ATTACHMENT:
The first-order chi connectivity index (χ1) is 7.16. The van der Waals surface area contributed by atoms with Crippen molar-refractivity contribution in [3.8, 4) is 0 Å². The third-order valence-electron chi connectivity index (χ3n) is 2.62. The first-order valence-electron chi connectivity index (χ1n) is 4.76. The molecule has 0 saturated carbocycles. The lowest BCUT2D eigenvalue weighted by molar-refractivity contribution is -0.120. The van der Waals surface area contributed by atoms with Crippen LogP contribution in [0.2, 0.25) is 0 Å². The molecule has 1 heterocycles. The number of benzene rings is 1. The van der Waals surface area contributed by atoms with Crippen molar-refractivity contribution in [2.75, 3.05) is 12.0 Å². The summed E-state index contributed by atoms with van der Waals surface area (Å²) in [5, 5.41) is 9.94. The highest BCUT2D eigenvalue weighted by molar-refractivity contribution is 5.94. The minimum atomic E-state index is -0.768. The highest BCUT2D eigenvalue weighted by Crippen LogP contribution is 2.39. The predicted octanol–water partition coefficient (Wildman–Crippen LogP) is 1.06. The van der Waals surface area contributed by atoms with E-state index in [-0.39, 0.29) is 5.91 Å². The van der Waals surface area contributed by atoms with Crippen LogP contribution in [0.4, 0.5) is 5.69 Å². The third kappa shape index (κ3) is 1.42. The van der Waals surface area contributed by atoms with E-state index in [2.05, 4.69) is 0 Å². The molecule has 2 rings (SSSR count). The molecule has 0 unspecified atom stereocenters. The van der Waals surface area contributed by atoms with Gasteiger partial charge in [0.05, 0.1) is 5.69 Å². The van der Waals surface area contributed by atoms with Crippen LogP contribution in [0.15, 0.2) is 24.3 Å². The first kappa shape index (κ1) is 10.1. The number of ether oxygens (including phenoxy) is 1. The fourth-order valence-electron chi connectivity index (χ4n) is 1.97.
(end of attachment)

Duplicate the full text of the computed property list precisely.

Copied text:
The first-order chi connectivity index (χ1) is 7.16. The van der Waals surface area contributed by atoms with Crippen molar-refractivity contribution in [3.8, 4) is 0 Å². The third-order valence-electron chi connectivity index (χ3n) is 2.62. The first-order valence-electron chi connectivity index (χ1n) is 4.76. The molecule has 0 saturated carbocycles. The lowest BCUT2D eigenvalue weighted by molar-refractivity contribution is -0.120. The van der Waals surface area contributed by atoms with Crippen LogP contribution in [0.2, 0.25) is 0 Å². The molecule has 1 heterocycles. The number of benzene rings is 1. The van der Waals surface area contributed by atoms with Crippen molar-refractivity contribution in [2.75, 3.05) is 12.0 Å². The summed E-state index contributed by atoms with van der Waals surface area (Å²) in [5, 5.41) is 9.94. The highest BCUT2D eigenvalue weighted by molar-refractivity contribution is 5.94. The minimum atomic E-state index is -0.768. The highest BCUT2D eigenvalue weighted by Crippen LogP contribution is 2.39. The predicted octanol–water partition coefficient (Wildman–Crippen LogP) is 1.06. The van der Waals surface area contributed by atoms with E-state index in [-0.39, 0.29) is 5.91 Å². The van der Waals surface area contributed by atoms with Crippen LogP contribution in [0.4, 0.5) is 5.69 Å². The third kappa shape index (κ3) is 1.42. The van der Waals surface area contributed by atoms with E-state index in [2.05, 4.69) is 0 Å². The molecule has 2 rings (SSSR count). The molecule has 0 unspecified atom stereocenters. The van der Waals surface area contributed by atoms with Gasteiger partial charge in [0.05, 0.1) is 5.69 Å². The van der Waals surface area contributed by atoms with Crippen LogP contribution in [0.15, 0.2) is 24.3 Å². The first kappa shape index (κ1) is 10.1. The number of ether oxygens (including phenoxy) is 1. The fourth-order valence-electron chi connectivity index (χ4n) is 1.97.